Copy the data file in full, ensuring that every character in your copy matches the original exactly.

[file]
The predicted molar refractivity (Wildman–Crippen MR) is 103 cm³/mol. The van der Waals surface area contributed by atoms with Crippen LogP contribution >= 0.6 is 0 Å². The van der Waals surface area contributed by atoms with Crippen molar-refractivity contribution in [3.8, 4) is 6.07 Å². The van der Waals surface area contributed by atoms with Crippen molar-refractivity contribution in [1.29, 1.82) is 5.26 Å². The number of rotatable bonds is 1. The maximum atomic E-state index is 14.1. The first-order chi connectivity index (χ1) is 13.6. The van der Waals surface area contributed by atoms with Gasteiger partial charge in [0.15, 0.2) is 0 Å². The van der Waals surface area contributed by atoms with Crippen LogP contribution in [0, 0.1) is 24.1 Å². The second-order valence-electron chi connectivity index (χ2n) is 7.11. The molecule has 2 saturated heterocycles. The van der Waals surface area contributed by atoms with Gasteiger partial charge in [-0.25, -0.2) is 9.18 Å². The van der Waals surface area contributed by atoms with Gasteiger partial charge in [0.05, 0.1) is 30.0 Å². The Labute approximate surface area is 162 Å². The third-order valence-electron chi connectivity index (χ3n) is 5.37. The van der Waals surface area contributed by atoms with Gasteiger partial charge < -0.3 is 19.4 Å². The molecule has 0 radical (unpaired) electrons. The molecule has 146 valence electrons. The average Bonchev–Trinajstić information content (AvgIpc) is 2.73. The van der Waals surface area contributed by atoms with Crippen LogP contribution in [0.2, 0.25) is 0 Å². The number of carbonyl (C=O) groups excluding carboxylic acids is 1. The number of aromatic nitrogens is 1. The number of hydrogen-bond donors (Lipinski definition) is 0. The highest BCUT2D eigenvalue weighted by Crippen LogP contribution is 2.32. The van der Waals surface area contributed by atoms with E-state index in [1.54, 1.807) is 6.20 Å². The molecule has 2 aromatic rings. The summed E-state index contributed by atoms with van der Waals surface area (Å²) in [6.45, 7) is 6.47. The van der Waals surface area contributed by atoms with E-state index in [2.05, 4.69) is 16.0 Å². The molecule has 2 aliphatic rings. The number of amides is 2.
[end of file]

The predicted molar refractivity (Wildman–Crippen MR) is 103 cm³/mol. The van der Waals surface area contributed by atoms with Crippen LogP contribution >= 0.6 is 0 Å². The van der Waals surface area contributed by atoms with Crippen molar-refractivity contribution in [3.8, 4) is 6.07 Å². The van der Waals surface area contributed by atoms with Crippen molar-refractivity contribution in [1.29, 1.82) is 5.26 Å². The number of rotatable bonds is 1. The maximum atomic E-state index is 14.1. The first-order chi connectivity index (χ1) is 13.6. The van der Waals surface area contributed by atoms with Gasteiger partial charge in [0.15, 0.2) is 0 Å². The van der Waals surface area contributed by atoms with Crippen LogP contribution in [0, 0.1) is 24.1 Å². The second-order valence-electron chi connectivity index (χ2n) is 7.11. The molecule has 2 saturated heterocycles. The van der Waals surface area contributed by atoms with Gasteiger partial charge in [-0.25, -0.2) is 9.18 Å². The van der Waals surface area contributed by atoms with Gasteiger partial charge in [0.05, 0.1) is 30.0 Å². The Labute approximate surface area is 162 Å². The third-order valence-electron chi connectivity index (χ3n) is 5.37. The van der Waals surface area contributed by atoms with Gasteiger partial charge < -0.3 is 19.4 Å². The molecule has 0 radical (unpaired) electrons. The molecule has 146 valence electrons. The average Bonchev–Trinajstić information content (AvgIpc) is 2.73. The van der Waals surface area contributed by atoms with Crippen LogP contribution in [0.2, 0.25) is 0 Å². The number of carbonyl (C=O) groups excluding carboxylic acids is 1. The number of aromatic nitrogens is 1. The number of hydrogen-bond donors (Lipinski definition) is 0. The highest BCUT2D eigenvalue weighted by Crippen LogP contribution is 2.32. The van der Waals surface area contributed by atoms with E-state index in [1.54, 1.807) is 6.20 Å². The molecule has 2 aromatic rings. The summed E-state index contributed by atoms with van der Waals surface area (Å²) in [6.45, 7) is 6.47. The van der Waals surface area contributed by atoms with E-state index in [2.05, 4.69) is 16.0 Å². The molecule has 2 aliphatic rings. The number of amides is 2.